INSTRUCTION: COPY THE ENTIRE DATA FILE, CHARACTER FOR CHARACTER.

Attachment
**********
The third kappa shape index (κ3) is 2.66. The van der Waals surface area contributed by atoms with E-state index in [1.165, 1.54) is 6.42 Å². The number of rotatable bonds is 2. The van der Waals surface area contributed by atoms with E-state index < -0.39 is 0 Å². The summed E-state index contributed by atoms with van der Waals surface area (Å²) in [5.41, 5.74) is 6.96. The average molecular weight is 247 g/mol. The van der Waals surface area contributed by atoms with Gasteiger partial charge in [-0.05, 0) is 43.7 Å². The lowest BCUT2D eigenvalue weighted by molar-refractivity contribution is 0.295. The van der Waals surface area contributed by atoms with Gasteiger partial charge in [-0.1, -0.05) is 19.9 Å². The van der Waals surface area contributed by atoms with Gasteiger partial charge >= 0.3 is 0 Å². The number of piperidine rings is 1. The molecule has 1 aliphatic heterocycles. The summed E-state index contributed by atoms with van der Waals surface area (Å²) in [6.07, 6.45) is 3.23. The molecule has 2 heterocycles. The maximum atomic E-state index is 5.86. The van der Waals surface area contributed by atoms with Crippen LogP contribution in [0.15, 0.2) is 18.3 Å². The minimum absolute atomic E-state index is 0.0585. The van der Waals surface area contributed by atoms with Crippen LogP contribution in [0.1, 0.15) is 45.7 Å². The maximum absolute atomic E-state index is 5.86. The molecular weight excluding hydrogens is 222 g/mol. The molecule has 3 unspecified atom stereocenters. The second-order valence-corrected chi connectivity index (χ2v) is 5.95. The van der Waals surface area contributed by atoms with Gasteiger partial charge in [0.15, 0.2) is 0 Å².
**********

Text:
The third kappa shape index (κ3) is 2.66. The van der Waals surface area contributed by atoms with E-state index in [1.165, 1.54) is 6.42 Å². The number of rotatable bonds is 2. The van der Waals surface area contributed by atoms with E-state index < -0.39 is 0 Å². The summed E-state index contributed by atoms with van der Waals surface area (Å²) in [5.41, 5.74) is 6.96. The average molecular weight is 247 g/mol. The van der Waals surface area contributed by atoms with Gasteiger partial charge in [-0.05, 0) is 43.7 Å². The lowest BCUT2D eigenvalue weighted by molar-refractivity contribution is 0.295. The van der Waals surface area contributed by atoms with Gasteiger partial charge in [-0.1, -0.05) is 19.9 Å². The van der Waals surface area contributed by atoms with Gasteiger partial charge >= 0.3 is 0 Å². The number of piperidine rings is 1. The molecule has 1 aliphatic heterocycles. The summed E-state index contributed by atoms with van der Waals surface area (Å²) in [6.07, 6.45) is 3.23. The molecule has 2 heterocycles. The maximum atomic E-state index is 5.86. The van der Waals surface area contributed by atoms with Crippen LogP contribution in [0.15, 0.2) is 18.3 Å². The minimum absolute atomic E-state index is 0.0585. The van der Waals surface area contributed by atoms with Crippen LogP contribution in [0.1, 0.15) is 45.7 Å². The maximum absolute atomic E-state index is 5.86. The molecular weight excluding hydrogens is 222 g/mol. The molecule has 3 unspecified atom stereocenters. The second-order valence-corrected chi connectivity index (χ2v) is 5.95. The van der Waals surface area contributed by atoms with Gasteiger partial charge in [0.15, 0.2) is 0 Å².